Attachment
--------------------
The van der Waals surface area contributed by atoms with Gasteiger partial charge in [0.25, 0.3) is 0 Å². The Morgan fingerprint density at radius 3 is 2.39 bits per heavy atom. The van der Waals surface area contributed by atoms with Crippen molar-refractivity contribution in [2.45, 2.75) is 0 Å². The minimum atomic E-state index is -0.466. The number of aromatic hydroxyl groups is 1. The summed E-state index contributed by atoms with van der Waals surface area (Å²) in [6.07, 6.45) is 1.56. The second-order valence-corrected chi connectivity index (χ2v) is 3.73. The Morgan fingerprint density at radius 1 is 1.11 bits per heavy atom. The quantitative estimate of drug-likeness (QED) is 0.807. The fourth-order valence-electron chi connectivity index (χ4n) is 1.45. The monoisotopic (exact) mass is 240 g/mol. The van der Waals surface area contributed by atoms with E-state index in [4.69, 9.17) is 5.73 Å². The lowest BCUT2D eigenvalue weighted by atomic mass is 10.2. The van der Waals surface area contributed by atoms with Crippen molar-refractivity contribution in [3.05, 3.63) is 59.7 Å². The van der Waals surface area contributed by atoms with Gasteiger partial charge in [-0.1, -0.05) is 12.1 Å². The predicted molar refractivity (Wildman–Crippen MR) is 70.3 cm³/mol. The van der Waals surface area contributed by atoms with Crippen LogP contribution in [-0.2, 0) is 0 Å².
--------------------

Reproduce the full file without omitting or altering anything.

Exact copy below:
The van der Waals surface area contributed by atoms with Gasteiger partial charge in [0.25, 0.3) is 0 Å². The Morgan fingerprint density at radius 3 is 2.39 bits per heavy atom. The van der Waals surface area contributed by atoms with Crippen molar-refractivity contribution in [2.45, 2.75) is 0 Å². The minimum atomic E-state index is -0.466. The number of aromatic hydroxyl groups is 1. The summed E-state index contributed by atoms with van der Waals surface area (Å²) in [6.07, 6.45) is 1.56. The second-order valence-corrected chi connectivity index (χ2v) is 3.73. The Morgan fingerprint density at radius 1 is 1.11 bits per heavy atom. The quantitative estimate of drug-likeness (QED) is 0.807. The fourth-order valence-electron chi connectivity index (χ4n) is 1.45. The monoisotopic (exact) mass is 240 g/mol. The van der Waals surface area contributed by atoms with E-state index in [4.69, 9.17) is 5.73 Å². The lowest BCUT2D eigenvalue weighted by atomic mass is 10.2. The van der Waals surface area contributed by atoms with Crippen molar-refractivity contribution in [3.05, 3.63) is 59.7 Å². The van der Waals surface area contributed by atoms with Gasteiger partial charge in [-0.1, -0.05) is 12.1 Å². The predicted molar refractivity (Wildman–Crippen MR) is 70.3 cm³/mol. The van der Waals surface area contributed by atoms with Crippen LogP contribution in [-0.2, 0) is 0 Å².